By: April Carson
Scientists recently captured video of a fish with a bulbous, translucent head and green orb-like eyes that peek out through its forehead while diving millions of feet beneath the surface of Monterey Bay off California.
A barreleye fish (Macropinna microstoma) is an extremely uncommon sight. Despite having sent their remotely operated vehicles (ROVs) on more than 5,600 dives in the fish's habitat, the species has been observed just nine times by researchers with the Monterey Bay Aquarium Research Institute (MBARI), according to MBARI.
Last week, a group of scientists deployed MBARI's ROV Ventana and observed a barreleye fish suspended in the ocean.
The ROV was operating at a depth of roughly 2,132 feet (650 meters) in the Monterey Submarine Canyon, one of the Pacific coast's deepest submarine canyons, according to Thomas Knowles, a senior aquarist at the Monterey Bay Aquarium.
"The barreleye unexpectedly appeared tiny in the blue distance, but I recognized it immediately. It could not be confused for anything else," he added.
As the control room erupted in cheers, Knowles kept the ROV camera focused while Knute Brekke piloted the underwater robot toward the barreleye. "We all recognized that this was most likely a once-in-a-lifetime opportunity," Knowles added, because the elusive creature is so unusual.
In the ROV's light, the barreleye's eyes were a brilliant green and could be readily seen through the transparent, fluid-filled helmet that covers the fish's head.
According to MBARI, these eyes are extremely light sensitive and can be positioned straight up or straight ahead depending on the viewing angle. In either case, two dark-colored capsules are visible in front of the fish's eyes and contain the organs it uses to smell.
The barreleye fish's range extends from the Bering Sea to Japan and Baja California. Barreleyes dwell in the ocean twilight zone, which is located roughly 650 to 3,300 feet (200 to 1,000 m) beneath the surface of the sea; barreleyes are most often found between 2,000 and 2,600 feet (600 and 800 m) below the surface of the water.
The exact number of these gelatinous helmet-heads that float unseen in the sea's depths is unknown.
"We don't have a handle on population size, only in a relative sense," Bruce Robison, an MBARI senior scientist, noted to Live Science in an email.
Barreleyes are uncommon compared to other well-known twilight zone fish like lanternfish and bristlemouths, with the MBARI team finding barreleye fish about as frequently as they do anglerfish, whalefish, and gulpers.
According to MBARI research published in 2008 in the journal Copeia, barreleye fish are believed to mostly remain motionless while waiting for unsuspecting prey like zooplankton and jellyfish to drift overhead, based on previous observations. Its body is partially covered in tiny bumps, which help it stay aloft. Its broad, flat fins extend out from its body and allow it to hover in this manner.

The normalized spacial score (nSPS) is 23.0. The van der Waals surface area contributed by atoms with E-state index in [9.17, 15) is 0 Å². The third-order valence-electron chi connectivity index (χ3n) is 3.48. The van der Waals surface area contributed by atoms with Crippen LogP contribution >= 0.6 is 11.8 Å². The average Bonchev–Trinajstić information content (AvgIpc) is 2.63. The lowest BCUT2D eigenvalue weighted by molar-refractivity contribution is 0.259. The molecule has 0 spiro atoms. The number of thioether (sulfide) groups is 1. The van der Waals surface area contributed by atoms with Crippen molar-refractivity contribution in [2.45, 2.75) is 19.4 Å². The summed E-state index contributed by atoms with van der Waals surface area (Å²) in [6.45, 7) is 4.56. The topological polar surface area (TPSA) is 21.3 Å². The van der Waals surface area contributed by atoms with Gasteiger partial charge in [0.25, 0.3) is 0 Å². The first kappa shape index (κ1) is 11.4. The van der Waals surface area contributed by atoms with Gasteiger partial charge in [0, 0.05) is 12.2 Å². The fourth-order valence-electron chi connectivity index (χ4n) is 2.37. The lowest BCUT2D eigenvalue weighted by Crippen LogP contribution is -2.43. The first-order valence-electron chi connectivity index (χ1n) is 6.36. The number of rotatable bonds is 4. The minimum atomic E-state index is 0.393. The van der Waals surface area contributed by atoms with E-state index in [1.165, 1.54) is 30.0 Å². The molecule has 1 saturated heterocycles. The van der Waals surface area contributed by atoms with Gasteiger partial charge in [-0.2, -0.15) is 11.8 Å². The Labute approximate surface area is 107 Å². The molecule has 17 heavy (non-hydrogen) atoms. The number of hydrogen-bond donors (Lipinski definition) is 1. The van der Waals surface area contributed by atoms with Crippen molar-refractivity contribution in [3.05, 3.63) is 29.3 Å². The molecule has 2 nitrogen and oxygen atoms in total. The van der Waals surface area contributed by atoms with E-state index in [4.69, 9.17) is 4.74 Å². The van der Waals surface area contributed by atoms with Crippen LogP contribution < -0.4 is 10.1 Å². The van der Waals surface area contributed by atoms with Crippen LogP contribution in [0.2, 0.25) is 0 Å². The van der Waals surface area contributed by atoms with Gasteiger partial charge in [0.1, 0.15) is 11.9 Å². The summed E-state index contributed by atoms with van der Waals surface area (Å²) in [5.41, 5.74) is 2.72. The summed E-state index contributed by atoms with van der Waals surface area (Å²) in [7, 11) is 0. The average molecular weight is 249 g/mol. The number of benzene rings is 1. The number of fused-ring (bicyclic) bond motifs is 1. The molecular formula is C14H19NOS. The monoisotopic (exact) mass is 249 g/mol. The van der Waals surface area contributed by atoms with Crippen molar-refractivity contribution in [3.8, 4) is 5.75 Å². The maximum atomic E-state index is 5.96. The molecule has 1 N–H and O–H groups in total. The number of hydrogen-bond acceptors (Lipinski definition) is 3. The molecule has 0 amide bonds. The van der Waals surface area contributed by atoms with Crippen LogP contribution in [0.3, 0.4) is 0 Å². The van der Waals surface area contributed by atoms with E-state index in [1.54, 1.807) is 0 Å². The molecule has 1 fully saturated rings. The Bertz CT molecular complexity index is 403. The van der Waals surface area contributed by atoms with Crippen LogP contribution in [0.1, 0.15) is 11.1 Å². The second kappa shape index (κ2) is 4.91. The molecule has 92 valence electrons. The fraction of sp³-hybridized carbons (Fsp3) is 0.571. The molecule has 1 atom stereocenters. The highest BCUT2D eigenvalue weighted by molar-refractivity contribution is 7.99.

Barreleyes can spot their prey from above by pointing their green-eyed gaze straight up, and the green pigment in their eyes may assist them see the dark ocean surface.
A barreleye fish will immediately grab a bioluminescent jelly or tiny crustacean with its mouth as it rises to capture the creature in its jaws and turn its eyes forward, so that it may see where it's going.
According to a 2009 MBARI video, scientists believe that M. microstoma may occasionally snatch food from siphonophores - jellyfish-like creatures that cling together in long lines and capture prey in their tentacles.
The barreleye fish's transparent head shield might protect it from the stinging cells in the siphonophores' tentacles, but this is pure supposition.
"Most aspects of their natural history are yet unknown, and much of what we believe we know about them is based on speculation," added Robison.
Fishers have been catching these translucent-headed fish in nets since the late 1930s, resulting in the destruction of their head shields. Prior to the 2000s, scientists were unaware of the shields because they had never previously encountered them in a barreleye fish's natural habitat. There is still much to learn about the unusual animal.
The team eagerly stared at the M. microstoma sample until it swam away and resumed their search for jellies and comb jellies in the deep sea on their most recent dive.
"We had no desire to capture the animal," Knowles added, as the aquarium is not yet well set up to care for the misunderstood fish.
However, many other strange and amazing creatures from the deep sea will be on display at the aquarium in the near future.
In 2022, the Monterey Bay Aquarium will debut a new exhibit called "Into the Deep: Exploring Our Undiscovered Ocean," which will feature creatures from all across the deep sea, including gigantic isopods, sea spiders, and blood-belly comb jellies.
Some of them resemble something plucked straight out of a science fiction novel, much like the barreleye fish.
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About the Blogger:
April Carson is the daughter of Billy Carson. She received her bachelor's degree in Social Sciences from Jacksonville University, where she was also on the Women's Basketball team. She now has a successful clothing company that specializes in organic baby clothes and other items. Take a look at their most popular fall fashions on bossbabymav.com
To read more of April's blogs, check out her website! She publishes new blogs on a daily basis, including the most helpful mommy advice and baby care tips! Follow on IG @bossbabymav
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